By Ian Lurie
If you’re measuring every dime spent on social media and expecting a clear ROI, you’re doing it wrong.
Social media doesn’t generate near-term ROI. It fixes rattles and makes people happy. By doing that, it helps you secure long-term ROI.
Cars, rattles and social media
I bought a new car three weeks ago for an embarrassing, midlife crisis amount of money. Shortly after that, I heard a funny rattle in the right front of the car. Not much, but it was enough to bring on accelerated buyer’s remorse.
The manufacturer fixed the rattle, and cured my malaise. An engineer probably spent 20 hours going over the car, piece by piece, until they found the rattle and squashed it like the middle-aged joy-crusher it was.
In terms of ROI they never should have done the work. It was a terrible deal for the car dealer and the manufacturer. They could have said “Turn up the radio and you won’t hear the rattle.” It’s not like I could get a refund. I’d already paid for it. It wasn’t a safety issue. I’m sure this didn’t exactly fall under lemon law statutes, either.
So doing this work didn’t increase their near-term ROI. It hurt it. There is no data-driven reason for them to do what they did.
Of course, common sense dictates fixing the problem. If you’re a manufacturer and you sell someone a premium sports sedan, you want them to be happy. If they’re unhappy, you’ve gained a serious detractor who will:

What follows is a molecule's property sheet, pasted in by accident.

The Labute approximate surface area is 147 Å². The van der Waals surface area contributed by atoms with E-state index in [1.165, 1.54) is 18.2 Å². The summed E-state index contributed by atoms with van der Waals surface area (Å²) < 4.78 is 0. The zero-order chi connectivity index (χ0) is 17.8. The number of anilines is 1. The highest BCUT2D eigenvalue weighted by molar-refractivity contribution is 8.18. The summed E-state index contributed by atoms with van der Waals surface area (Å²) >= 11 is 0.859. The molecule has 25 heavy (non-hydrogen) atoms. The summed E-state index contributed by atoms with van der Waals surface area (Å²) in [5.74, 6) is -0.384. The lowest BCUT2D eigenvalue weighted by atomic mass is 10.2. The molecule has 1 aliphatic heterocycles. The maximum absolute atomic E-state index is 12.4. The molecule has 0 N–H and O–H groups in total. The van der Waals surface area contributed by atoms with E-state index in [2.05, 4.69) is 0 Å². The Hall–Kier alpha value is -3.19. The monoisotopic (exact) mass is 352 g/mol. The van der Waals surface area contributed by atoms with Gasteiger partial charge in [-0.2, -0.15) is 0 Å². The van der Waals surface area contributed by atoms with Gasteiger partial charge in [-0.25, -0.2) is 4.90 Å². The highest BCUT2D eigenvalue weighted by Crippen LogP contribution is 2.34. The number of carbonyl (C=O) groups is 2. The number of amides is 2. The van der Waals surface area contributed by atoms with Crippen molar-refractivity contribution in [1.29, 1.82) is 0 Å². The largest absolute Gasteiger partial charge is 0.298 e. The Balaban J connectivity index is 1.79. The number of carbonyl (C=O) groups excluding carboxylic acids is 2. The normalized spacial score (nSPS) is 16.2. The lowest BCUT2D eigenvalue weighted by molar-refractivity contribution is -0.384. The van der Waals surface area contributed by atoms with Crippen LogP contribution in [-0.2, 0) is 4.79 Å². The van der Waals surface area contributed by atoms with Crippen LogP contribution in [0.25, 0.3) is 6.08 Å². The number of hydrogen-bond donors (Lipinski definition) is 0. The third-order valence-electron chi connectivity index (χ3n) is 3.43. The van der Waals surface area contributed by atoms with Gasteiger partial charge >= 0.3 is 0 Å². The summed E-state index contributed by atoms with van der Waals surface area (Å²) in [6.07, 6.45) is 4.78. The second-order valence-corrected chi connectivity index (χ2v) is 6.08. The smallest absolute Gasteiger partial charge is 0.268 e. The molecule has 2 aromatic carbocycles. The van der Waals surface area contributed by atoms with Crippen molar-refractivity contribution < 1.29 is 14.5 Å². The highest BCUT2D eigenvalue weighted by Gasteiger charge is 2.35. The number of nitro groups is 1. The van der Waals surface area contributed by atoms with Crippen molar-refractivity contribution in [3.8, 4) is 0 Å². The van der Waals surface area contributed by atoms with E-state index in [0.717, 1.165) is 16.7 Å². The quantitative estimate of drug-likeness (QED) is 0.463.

- Never buy from you again;
- Do everything they can to steer others away from you and your brand;
- Spread negativity around your brand like manure on a spring flower bed.
Turning a potential detractor into a fan doesn’t provide a measurable return. It just makes sense, because it builds long-term ROI.
Social media just makes sense, too
Social media works exactly the same way, except you have the opportunity to influence conversations around your brand before someone becomes a potential detractor.
Companies try to measure social media’s near-term ROI. And, with a few notable exceptions, social media campaigns lose money. We measured results across 100 client accounts and found that social media investment – in monitoring, having experts answer questions, and generally pay attention – broke even or lost money in the near term 85% of the time. Eighty. Five. Percent.
We don’t make that much money from social media services, either. We have little incentive to get clients using it, even if we were just trying to squeeze budget dollars out of accounts. Of all the services we offer, it’s the lowest earner.
Why keep using it?
Because it just makes sense. Social media lets you take care of customers and potential customers. And it builds long-term ROI like no other channel, by letting you:
You can answer questions. Specialized Bicycle Company does live streaming Q&A sessions with cyclists all over the world. Alaska Airlines uses Facebook to keep customers informed regarding potential delays during the sequester. If that keeps just a handful of customers happy, it pays off:
If you want to do the same, try a tool like inboxQ. You can get a feed of relevant questions from Twitter, filtered and sent directly to your Hootsuite account.
Can you measure the ROI? No. Is it worthwhile? Absolutely.
Make Eye Contact
Bill Marriott blogs regularly about his travel, his business, and current events. He’s not interacting with most Marriott customers, but he’s providing media direct access to his brain. That puts a face on Marriott, and makes it more likely media will contact him with questions. He’s made ‘eye contact’ with the media.
Samsung retweets and answers occasional posts from fans. Again, eye contact. Does that mean Kelly will immediately go out and buy more Samsung products? No. Does it mean she’s more likely to do so later on? Yes.
This kind of interaction humanizes big and small companies. It gives your consumers—whether you’re B2B or B2C—more confidence when making purchase decisions.